This article can also be found at Tremr.
President Obama traveled to Riyadh, Saudi Arabia this week in what was likely the final trip of his presidency to the Middle Eastern kingdom. Obama met with King Salman and other Gulf leaders during the trip to discuss regional issues. In a meeting on Wednesday, Obama and King Salman covered sensitive issues that ranged from human rights to more effectively combating terrorism.
The visit symbolized an apparent turning point for the worse in US-Saudi relations; shortly before the visit Obama had criticized the Saudis of being “free riders” for continuously attempting to involve the US in Middle Eastern conflicts that are irrelevant to American interests. Reportedly Obama had made the trip in part to patch things up between the two nations, but matters were likely only made more complicated.
The relationship between the Americans and the Saudis is historically an amicable one. In the 71-year strategic partnership, the two nations had an understanding: the Saudis would give the Americans a steady supply of oil, and thus the Americans would come to the aid of the Saudis and conveniently forgo any criticism of Saudi Arabia’s dismal human rights records or its lack of a transparent political process. Until fairly recently, the relationship was a comfortably beneficial one.
So, what happened?
In summary, it’s difficult for two nations that do not share many common interests or values to continue to call themselves “allies.” The two nations are growing increasingly further apart in their respective interests. The West and the Middle East have never quite seen eye-to-eye on a plethora of issues, but Obama’s increasingly candid frustrations with the conflict-ridden Arab world have left Saudi leaders in a state of distrust of the American government.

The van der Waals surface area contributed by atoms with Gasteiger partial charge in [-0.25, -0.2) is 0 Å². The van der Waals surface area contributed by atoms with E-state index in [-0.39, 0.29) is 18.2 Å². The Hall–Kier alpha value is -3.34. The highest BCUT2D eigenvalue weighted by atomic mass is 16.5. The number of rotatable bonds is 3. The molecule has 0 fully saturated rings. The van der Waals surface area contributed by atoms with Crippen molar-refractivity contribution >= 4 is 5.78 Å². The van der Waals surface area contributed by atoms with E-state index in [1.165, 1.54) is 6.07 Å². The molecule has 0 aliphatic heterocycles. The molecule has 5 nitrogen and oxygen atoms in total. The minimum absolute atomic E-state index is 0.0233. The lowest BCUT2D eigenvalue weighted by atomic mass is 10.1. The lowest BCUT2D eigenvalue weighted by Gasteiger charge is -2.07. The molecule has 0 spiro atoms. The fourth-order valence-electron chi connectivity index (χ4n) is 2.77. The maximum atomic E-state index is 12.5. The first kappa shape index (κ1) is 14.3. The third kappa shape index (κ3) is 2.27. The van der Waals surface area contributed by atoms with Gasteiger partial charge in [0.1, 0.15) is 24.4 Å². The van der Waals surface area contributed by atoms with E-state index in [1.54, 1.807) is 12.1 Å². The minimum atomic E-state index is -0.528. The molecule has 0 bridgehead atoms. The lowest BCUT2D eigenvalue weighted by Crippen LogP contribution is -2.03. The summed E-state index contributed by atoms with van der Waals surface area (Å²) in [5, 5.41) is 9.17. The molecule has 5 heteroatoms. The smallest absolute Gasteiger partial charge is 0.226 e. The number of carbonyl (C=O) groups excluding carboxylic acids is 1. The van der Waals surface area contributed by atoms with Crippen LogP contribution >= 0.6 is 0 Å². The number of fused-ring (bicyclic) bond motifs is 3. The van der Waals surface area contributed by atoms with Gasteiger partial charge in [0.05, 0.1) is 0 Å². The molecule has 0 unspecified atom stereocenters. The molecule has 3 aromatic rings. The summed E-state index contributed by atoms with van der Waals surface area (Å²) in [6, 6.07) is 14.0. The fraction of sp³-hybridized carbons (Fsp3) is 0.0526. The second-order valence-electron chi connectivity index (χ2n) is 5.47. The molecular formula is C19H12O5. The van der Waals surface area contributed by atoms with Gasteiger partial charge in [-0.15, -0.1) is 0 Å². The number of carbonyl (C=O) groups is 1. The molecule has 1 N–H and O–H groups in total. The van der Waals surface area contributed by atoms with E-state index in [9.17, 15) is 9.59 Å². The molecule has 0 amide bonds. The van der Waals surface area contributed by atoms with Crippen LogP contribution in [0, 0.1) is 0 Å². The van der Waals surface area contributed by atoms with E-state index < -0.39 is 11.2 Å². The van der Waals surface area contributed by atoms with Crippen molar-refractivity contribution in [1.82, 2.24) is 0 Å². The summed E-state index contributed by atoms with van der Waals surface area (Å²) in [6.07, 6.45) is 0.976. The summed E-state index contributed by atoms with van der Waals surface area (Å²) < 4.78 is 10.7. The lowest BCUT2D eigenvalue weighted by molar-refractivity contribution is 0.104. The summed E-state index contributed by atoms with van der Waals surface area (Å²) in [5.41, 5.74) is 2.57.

The crumbling relationship didn’t just start with Obama’s “free-rider” comment; during the Arab Spring in 2011, Saudi Arabia watched nervously as the US let go of Egypt, its old friend with its own human rights abuses. Since then there have been numerous disagreements regarding how to handle various conflicts in the Middle East. Saudi Arabia has condemned Obama’s decision not to use airstrikes against Syrian President Bashar al-Assad in 2013, for example. In fact, Saudi Arabia has responded to crises completely contrary to the US’s interests; it launched a military offensive in Yemen which ultimately failed to defeat the Houthi rebels, and has executed many of its own people on terrorism suspicions.
And to add icing to the cake, the US no longer requires oil solely from Saudi Arabia, due to shale technology and domestic production.
A big source of contention between the two nations is the US’s evolving relationship with Iran. In another candid sentiment, Obama recently suggested that Saudi Arabia and Iran, its arch-nemesis, should perhaps “share” the region. Predictably, that suggestion did not go over well with the Saudis, who feel directly threatened by the Iran Nuclear Deal. They feel that the US is beginning to shift its strategic partnership instead to Iran. Obama has stated that choosing to back the Saudis over the instigation of the nuclear deal with Iran “would mean that we have to start coming in and using our military power to settle scores. And that would be in the interest neither of the United States nor of the Middle East.”